Hope this helps and congratulations again on being in the position to retire before most of your peers.
Full disclosure, I am an investment guy, so I lean towards “buy term and invest the difference”. I started my financial career with a mutual life insurance company. They taught me from day one, that there was no better way to invest other than through life insurance vehicles. After a short period in life insurance sales, I transitioned to a wealth management firm and didn't look back.
You should go with the Roth IRA and this is why. The sales literature for a life insurance plan will focus on the protections of the index features and the tax advantages of the life insurance product. You mentioned paying tax on the Roth IRA, therefore I am assuming that you are talking about using post tax dollars to fund the Roth. The same would apply for funding a life insurance premium. So the real question is about comparing the accumulation and distribution of both investment vehicles.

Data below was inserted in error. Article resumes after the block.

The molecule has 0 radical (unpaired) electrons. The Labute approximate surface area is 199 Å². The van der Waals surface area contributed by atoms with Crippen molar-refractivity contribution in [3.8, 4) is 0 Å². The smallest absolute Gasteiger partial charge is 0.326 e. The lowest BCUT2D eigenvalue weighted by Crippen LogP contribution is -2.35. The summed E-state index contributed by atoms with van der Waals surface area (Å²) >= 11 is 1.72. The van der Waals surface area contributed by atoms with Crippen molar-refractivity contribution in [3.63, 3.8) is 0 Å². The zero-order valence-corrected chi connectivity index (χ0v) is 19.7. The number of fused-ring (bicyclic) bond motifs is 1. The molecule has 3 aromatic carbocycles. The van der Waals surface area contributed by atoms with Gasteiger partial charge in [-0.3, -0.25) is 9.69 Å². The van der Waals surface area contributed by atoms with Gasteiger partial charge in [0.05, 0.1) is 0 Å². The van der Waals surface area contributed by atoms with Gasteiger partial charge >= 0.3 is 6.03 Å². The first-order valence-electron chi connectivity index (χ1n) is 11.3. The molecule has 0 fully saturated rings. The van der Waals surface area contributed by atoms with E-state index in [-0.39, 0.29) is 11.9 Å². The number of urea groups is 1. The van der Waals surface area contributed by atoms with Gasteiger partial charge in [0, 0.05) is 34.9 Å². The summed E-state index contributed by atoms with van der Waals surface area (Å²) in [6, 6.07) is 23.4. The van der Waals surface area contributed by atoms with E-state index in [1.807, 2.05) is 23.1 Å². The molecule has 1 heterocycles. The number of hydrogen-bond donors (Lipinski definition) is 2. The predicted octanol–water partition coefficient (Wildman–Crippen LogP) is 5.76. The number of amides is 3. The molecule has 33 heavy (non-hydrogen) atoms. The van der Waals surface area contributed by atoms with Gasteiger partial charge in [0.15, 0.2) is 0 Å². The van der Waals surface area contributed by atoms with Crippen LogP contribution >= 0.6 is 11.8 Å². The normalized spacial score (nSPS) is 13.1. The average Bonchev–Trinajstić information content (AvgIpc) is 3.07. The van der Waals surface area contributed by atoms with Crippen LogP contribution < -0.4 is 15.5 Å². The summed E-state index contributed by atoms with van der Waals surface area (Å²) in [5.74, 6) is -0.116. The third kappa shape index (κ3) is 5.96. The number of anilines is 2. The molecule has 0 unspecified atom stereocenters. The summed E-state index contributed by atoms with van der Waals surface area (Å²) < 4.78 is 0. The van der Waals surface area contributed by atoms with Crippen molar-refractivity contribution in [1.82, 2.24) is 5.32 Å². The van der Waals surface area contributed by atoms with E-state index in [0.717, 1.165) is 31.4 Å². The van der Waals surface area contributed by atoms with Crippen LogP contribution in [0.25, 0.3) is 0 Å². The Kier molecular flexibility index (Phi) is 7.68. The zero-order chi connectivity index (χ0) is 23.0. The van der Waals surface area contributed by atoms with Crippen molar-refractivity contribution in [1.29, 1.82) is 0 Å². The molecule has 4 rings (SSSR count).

The math matters when comparing these options. When considering a life insurance product, please think of the life insurance vehicle like a piece of investment real estate, but one that is mortgaged with your life. You pay down that mortgage over time, with fees of course (cost of administration and insurance) and when the mortgage is finally paid off, or you have accumulated enough equity in your policy, you are allowed to borrow back some of that equity with more fees (interest on the loan). The life insurance representative will tell you not to worry about the interest because the tax “advantages” will offset the fees. And if they are trained well, he or she will mention the death benefit will ultimately pay off the loans. You shouldn’t care about how the product ends because you will be dead anyway, right… Once you “look under the hood” the structure of the life insurance product will start to appear extremely similar to a reverse mortgage. Trying Googling "Reverse Mortgage" and see what the public thinks about that product.